A quarter of the country (25%) has been hurt by Obamacare. While only 16% have been helped by it. Most people (57%) have felt no direct impact.
A year ago 54% had felt no direct iimpact, 29% had been hurt and 17% has been helped.
Byron York points out that the only income group that views Obamacare favorably is those earning under $40,000. And they aren't crazy about it. Only 42% are favorable vs. 38% unfavorable. In the middle class ($40,000 to $89,999) 57% are unfavorable vs. 33% favorable. York underlines that this does not bode well for the 2016 election.
Democrats have already paid a pretty high political price, losing control of the House in 2010 and the Senate last year. But the price-paying is probably not over.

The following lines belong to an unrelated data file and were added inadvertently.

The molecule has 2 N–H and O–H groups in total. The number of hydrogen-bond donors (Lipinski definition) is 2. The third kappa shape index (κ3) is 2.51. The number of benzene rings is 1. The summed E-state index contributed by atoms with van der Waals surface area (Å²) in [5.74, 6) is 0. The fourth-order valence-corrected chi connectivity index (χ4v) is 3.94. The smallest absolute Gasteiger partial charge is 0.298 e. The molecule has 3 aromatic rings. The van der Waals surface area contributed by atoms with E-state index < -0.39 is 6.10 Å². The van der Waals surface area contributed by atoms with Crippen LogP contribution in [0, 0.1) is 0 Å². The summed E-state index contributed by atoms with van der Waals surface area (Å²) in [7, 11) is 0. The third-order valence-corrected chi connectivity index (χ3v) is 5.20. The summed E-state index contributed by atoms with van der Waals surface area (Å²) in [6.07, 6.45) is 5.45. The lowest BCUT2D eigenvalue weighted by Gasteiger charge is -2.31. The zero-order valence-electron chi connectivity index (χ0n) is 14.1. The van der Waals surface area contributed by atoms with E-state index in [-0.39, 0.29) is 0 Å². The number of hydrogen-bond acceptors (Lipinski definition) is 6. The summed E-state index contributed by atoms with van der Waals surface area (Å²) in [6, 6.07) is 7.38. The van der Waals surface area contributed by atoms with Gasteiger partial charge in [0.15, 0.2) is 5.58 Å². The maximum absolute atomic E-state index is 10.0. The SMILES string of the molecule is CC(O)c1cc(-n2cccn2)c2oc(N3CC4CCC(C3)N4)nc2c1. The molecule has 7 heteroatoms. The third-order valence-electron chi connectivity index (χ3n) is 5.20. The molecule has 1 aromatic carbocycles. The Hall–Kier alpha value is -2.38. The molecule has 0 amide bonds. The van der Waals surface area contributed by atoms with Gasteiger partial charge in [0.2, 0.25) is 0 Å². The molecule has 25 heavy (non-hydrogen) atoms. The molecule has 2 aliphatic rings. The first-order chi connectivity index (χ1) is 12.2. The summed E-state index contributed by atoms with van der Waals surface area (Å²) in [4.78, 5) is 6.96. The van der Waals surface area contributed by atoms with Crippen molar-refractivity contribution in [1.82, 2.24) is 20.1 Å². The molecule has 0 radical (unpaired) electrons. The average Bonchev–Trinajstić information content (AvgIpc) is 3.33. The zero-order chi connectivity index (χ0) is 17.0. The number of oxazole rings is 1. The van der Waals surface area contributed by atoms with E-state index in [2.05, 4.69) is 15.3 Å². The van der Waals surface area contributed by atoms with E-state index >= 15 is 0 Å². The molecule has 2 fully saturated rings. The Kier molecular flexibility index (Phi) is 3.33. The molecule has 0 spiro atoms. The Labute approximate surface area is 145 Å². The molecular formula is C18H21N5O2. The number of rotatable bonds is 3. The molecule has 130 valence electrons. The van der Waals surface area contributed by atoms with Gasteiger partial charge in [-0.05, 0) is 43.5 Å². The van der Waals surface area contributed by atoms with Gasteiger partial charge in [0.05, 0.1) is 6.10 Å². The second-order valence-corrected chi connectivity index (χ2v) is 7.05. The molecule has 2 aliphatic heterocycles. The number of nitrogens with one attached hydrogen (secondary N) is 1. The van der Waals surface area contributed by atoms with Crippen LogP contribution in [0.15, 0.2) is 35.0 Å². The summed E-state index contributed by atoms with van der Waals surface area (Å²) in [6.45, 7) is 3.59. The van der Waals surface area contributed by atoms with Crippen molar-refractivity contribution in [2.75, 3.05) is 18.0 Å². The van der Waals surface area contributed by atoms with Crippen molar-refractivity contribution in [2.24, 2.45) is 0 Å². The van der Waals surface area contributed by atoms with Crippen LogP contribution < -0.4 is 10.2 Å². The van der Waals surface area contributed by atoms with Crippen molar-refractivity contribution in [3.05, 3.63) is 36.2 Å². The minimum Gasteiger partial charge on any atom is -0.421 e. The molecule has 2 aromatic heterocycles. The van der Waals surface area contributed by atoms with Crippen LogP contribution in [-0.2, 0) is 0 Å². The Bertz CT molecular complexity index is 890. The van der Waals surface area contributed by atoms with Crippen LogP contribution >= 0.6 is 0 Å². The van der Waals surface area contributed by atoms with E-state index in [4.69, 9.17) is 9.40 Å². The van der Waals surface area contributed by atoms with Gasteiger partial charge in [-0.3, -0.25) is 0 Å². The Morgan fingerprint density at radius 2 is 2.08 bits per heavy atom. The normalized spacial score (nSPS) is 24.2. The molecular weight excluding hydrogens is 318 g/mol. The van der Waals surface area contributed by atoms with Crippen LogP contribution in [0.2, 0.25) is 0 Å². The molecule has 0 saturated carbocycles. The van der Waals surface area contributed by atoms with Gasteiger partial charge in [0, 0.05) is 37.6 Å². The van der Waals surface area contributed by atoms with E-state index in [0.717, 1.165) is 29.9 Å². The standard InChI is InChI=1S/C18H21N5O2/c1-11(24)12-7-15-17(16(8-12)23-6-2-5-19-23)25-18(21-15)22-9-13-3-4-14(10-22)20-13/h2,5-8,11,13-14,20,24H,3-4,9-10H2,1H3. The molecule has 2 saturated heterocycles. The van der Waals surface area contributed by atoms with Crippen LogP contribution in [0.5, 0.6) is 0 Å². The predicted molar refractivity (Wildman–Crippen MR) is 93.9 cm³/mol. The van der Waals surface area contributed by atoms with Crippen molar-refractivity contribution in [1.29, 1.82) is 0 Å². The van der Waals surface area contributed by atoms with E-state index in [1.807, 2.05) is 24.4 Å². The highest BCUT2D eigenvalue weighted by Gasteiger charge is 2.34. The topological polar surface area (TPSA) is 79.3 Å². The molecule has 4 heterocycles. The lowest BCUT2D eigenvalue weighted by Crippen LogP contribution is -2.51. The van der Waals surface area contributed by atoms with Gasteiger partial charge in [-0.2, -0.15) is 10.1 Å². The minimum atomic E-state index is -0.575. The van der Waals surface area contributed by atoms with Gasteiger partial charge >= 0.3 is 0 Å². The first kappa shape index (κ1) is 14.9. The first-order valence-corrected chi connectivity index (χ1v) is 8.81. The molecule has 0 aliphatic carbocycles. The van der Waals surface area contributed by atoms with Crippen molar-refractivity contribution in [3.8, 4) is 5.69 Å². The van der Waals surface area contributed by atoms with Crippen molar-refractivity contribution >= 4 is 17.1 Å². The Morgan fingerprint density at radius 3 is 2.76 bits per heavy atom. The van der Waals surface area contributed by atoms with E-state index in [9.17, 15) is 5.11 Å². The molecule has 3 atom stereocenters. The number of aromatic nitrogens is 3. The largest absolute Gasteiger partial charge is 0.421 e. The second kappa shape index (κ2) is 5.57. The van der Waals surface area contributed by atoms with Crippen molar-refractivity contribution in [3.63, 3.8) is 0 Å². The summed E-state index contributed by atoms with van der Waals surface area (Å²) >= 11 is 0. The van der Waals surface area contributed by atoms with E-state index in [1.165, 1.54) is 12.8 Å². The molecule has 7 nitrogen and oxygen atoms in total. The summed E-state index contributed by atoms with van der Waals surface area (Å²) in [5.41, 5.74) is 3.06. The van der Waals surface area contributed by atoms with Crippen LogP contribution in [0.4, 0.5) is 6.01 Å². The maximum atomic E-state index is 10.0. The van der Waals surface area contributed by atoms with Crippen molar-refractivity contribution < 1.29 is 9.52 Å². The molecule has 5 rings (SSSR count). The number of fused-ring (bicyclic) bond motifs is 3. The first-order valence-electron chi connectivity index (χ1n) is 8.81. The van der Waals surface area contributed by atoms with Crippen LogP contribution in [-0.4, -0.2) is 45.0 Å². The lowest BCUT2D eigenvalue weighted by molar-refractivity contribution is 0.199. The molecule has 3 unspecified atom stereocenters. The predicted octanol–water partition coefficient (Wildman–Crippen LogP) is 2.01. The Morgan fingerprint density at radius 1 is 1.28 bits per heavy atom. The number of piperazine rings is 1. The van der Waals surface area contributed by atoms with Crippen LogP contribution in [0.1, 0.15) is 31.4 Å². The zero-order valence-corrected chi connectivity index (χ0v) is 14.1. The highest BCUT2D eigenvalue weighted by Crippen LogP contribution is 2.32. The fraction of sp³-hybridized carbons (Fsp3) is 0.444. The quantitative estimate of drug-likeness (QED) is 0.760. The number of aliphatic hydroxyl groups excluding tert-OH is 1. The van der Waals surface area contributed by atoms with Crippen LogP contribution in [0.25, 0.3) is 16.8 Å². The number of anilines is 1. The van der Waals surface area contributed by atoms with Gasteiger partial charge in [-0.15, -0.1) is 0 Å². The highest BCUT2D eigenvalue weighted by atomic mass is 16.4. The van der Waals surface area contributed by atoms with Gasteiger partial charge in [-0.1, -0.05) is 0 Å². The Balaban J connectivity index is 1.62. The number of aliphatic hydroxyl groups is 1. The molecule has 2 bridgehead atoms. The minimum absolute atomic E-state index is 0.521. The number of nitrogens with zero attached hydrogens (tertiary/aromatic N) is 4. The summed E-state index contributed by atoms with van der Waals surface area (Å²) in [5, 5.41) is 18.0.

Of course President Obama will continue to defend Obamacare until he leaves office and beyond. Hillary Clinton, should she be the Democratic nominee in 2016, will perhaps be more flexible in implementing the law, or more open to tweaking it, but on the most fundamental level will be stuck defending it.
Meanwhile, middle class voters will probably have the same opinion of Obamacare when they go to the polls on Nov. 8, 2016, as they do today. Of course other factors will play a role in those voters' decisions, but Obamacare will be part of it.However, most people (50%) and most independents (51%) want to see debate on the law continue. Only a minority (45%) want to see the country focus on other issues. So, Obamacare's unpopularity will undoubtedly play a role in 2016.